It’s not new for Lonza, the Swiss CDMO nearing its quasquicentennial anniversary, to be in the upper echelon of the biotech manufacturing industry.

But 2020 — as it was for many CDMOs — was a special year even by Lonza’s standards. The company inked a deal to produce 1 billion worldwide doses of Moderna’s Covid-19 vaccine and tapped pharma vet Pierre-Alain Ruffieux to lead its operations, moves which have allowed Lonza to make a myriad of other deals that will continue to ramp up its global production capacity.

Matt Gline (L) and Vivek Ramaswamy

Scoop: Vivek Ra­maswamy is hand­ing the CEO job to a top lieu­tenant at Roivant — but he’s not ex­act­ly leav­ing the biotech scene

Over the past 7 years since founding Roivant, Vivek Ramaswamy has been a constant blur of biotech building motion.

He launched his first biotech with an Alzheimer’s drug he picked up cheap, and watched the experiment implode in one of the highest profile pivotal disasters seen in the last decade. But it didn’t slow the 30-something exec down; if anything, he hit the accelerator. Ramaswamy blazed global paths and went on to raise billions to spur the creation of a large lineup of little Vants promising big things at a fast pace. He sold off a section of the Vant brigade to Sumitomo Dainippon for $3 billion. And more recently the relentless dealmaker has been building a computational discovery arm to add an AI-driven approach to kicking up new programs and companies, supplementing the in-licensing drive while pursuing advances that have created more than 700 jobs at Roivant, with $2 billion in reserves.

Endpoints Premium

Premium subscription required

Unlock this article along with other benefits by subscribing to one of our paid plans.

José Baselga, AstraZeneca cancer chief (Brent N. Clarke/FilmMagic via Getty Images)

As­traZeneca's Calquence nabs an­oth­er win against Im­bru­vi­ca, but Eli Lil­ly is on its heels

Three years after first launching Calquence as a second generation BTK inhibitor, AstraZeneca continues to tout new data to compete with J&J and AbbVie’s first generation blockbuster Imbruvica.

The British pharma announced on Monday that Calquence passed a head-to-head Phase III study against Imbruvica in chronic lymphocytic leukemia, proving non-inferior — i.e. just as good — as the older drug. Although AstraZeneca did not break down any of the numbers, they said the drug proved superior on safety, triggering fewer cases of atrial fibrillation, an irregular heartbeat that can lead to stroke or heart failure.

Can strug­gling Iterum turn the cor­ner to an an­tibi­ot­ic suc­cess sto­ry? They will know in six months

More than five years after Corey Fishman and Michael Dunne dusted sulopenem off Pfizer’s shelves — the second castoff antibiotic they’ve brought out of the pharma giant — and founded Iterum Therapeutics around that single drug, they have lined up a quick shot at approval with priority review from the FDA.

The decision, six months from now, will mark a make-or-break moment for a struggling biotech that has just enough cash to keep the lights on until the third quarter.

Bahija Jallal, Immunocore

Buried in Im­muno­core's IPO fil­ings? A kick­back scheme from a now for­mer em­ploy­ee

Immunocore spent much of 2019 dealing with the fallout of the Neil Woodford scandal, as the former star investor’s fall crashed the biotech’s valuation out of unicorn range. Now it turns out that the company spent 2020 dealing with another internal scandal.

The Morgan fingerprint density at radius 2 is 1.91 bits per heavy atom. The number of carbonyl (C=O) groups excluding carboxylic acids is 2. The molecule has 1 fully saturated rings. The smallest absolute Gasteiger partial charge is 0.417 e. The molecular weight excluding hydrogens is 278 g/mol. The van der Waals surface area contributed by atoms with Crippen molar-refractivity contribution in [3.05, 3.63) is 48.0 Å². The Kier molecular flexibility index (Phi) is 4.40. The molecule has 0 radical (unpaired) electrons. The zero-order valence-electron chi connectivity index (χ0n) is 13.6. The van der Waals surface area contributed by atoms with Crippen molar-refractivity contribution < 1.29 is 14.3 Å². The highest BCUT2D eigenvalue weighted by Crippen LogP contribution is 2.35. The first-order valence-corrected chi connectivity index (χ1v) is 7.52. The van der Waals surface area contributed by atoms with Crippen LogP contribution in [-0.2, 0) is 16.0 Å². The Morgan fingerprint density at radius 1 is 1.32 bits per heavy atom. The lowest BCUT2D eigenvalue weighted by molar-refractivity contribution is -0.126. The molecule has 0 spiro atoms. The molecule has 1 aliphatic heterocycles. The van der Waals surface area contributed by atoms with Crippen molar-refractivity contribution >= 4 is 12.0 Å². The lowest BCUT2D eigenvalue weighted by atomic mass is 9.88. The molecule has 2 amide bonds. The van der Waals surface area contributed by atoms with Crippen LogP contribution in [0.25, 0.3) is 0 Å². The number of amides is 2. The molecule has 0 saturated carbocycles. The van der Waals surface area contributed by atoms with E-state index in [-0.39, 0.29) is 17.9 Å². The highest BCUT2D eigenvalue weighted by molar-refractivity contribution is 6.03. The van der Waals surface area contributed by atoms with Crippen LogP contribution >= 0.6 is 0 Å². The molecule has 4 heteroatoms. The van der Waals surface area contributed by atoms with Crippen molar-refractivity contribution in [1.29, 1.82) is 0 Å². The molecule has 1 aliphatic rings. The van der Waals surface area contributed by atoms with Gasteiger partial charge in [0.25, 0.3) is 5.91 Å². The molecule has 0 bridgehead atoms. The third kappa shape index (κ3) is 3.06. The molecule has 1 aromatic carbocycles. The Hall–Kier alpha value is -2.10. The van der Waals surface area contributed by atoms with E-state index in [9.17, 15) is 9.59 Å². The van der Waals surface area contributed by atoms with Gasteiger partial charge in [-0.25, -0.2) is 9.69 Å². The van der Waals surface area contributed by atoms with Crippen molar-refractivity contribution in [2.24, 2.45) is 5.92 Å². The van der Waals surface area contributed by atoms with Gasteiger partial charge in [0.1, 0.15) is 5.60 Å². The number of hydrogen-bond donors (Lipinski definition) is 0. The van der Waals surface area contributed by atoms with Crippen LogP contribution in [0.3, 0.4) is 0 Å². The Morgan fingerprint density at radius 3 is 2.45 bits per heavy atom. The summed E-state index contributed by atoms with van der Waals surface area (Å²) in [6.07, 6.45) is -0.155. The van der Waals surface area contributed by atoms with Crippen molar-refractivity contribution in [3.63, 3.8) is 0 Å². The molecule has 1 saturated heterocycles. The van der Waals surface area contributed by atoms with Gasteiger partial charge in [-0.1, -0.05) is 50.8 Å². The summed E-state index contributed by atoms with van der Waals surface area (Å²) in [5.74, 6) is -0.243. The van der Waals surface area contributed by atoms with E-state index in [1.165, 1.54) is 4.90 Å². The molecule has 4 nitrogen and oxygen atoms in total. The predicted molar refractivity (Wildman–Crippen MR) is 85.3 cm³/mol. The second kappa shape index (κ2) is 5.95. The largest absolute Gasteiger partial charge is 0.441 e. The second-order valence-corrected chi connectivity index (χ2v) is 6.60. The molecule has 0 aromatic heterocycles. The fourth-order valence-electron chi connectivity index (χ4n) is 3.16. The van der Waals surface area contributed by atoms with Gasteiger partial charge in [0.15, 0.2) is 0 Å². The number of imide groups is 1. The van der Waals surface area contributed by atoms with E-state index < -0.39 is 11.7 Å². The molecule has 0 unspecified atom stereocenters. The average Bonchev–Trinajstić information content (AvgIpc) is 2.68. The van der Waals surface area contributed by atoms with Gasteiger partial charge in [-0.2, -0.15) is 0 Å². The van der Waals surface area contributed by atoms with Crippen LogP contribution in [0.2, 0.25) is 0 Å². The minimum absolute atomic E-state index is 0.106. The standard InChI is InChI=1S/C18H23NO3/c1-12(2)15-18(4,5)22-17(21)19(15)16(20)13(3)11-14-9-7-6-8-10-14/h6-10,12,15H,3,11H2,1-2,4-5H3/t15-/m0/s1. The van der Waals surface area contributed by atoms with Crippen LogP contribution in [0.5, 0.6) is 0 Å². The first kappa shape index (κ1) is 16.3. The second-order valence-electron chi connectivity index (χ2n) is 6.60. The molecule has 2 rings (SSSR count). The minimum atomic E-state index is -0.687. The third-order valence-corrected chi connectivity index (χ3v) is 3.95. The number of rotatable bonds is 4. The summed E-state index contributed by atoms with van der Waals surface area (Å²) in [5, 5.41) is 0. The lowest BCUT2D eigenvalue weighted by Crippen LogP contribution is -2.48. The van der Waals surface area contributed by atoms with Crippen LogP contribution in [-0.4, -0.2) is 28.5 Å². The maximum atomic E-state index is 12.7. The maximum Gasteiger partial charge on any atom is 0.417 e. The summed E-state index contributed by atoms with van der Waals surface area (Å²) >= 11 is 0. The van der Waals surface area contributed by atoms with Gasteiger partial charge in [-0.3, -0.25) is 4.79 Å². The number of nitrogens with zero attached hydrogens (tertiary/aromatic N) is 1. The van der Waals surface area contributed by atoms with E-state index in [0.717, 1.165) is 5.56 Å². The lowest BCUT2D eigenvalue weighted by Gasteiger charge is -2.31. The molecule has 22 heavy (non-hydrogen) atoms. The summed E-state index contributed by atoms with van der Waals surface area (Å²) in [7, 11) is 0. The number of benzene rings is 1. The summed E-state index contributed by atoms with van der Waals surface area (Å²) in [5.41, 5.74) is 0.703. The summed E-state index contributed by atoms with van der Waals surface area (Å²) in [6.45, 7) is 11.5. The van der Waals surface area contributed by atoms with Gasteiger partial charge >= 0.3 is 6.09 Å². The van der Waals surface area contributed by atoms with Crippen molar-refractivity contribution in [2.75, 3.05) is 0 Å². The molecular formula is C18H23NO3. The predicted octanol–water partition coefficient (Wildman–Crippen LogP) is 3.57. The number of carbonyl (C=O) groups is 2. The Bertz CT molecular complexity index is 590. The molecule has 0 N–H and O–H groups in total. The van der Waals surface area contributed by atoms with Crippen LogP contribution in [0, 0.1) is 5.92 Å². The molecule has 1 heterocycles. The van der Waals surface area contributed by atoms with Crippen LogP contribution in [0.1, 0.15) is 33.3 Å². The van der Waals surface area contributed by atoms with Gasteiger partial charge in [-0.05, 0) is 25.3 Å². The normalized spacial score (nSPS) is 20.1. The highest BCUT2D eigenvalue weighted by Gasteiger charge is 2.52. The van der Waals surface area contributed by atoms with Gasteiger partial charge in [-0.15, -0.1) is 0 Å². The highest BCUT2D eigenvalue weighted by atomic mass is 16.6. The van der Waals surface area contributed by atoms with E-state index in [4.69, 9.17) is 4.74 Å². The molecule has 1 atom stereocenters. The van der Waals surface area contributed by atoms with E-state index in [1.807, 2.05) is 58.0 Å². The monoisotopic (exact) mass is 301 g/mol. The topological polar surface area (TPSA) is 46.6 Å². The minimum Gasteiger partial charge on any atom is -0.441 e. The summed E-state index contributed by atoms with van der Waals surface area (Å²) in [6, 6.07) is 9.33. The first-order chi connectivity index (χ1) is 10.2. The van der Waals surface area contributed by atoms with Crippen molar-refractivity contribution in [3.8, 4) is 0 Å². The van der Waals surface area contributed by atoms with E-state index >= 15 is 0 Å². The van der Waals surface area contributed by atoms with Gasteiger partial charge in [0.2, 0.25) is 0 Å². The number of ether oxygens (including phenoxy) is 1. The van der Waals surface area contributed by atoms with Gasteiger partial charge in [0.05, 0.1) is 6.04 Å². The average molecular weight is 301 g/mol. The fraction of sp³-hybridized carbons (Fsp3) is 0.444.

The longtime UK biotech darling disclosed in their IPO filing last week that they had fallen victim to an alleged kickback scheme involving one of their employees. After a whistleblower came forward, they said in their F-1, they spent the summer and spring investigating, finding fraud on the part of an employee and two outside vendors.

Stéphane Bancel, Moderna CEO (Steven Ferdman/Getty Images)

Covid-19 roundup: Mod­er­na dou­bles down on Covid-19 with new boost­er tri­als; Aus­tralia plans do­mes­tic pro­duc­tion of As­traZeneca vac­cine amid dis­tri­b­u­tion lag

As Merck bows out of the global race to develop vaccines for Covid-19, Moderna is doubling down to make sure they can quell new variants that have recently emerged and quickly spread.

The Cambridge, MA-based biotech put out word on Monday that in vivo studies indicate their mRNA vaccine works well enough against two strains first detected in the UK and South Africa. But with a six-fold reduction in neutralizing titers observed against the latter strain, the company is launching a new study of a booster version to make sure it can do the job.

Endpoints News

Keep reading Endpoints with a free subscription

Unlock this story instantly and join 98,500+ biopharma pros reading Endpoints daily — and it's free.

News brief­ing: Jef­frey Lei­den to chair Tmu­ni­ty board of di­rec­tors; Op­di­vo wins new ap­proval in ad­vanced RCC

Longtime Vertex CEO Jeffrey Leiden is taking on a new role.

Leiden has been appointed chairman of Tmunity’s board of directors, the company announced Monday. The move comes about a year and a half after Leiden announced he’d be stepping down from his position at Vertex.

Vertex saw immense growth under Leiden, leading the company from its exit out of hepatitis C, when cures were moving in, and into cystic fibrosis. The company’s cystic fibrosis triple combo therapy Trikafta is already its best-seller, reaching the distinction just six weeks after launch and recording the strongest first quarter of sales for any drug, per some estimates.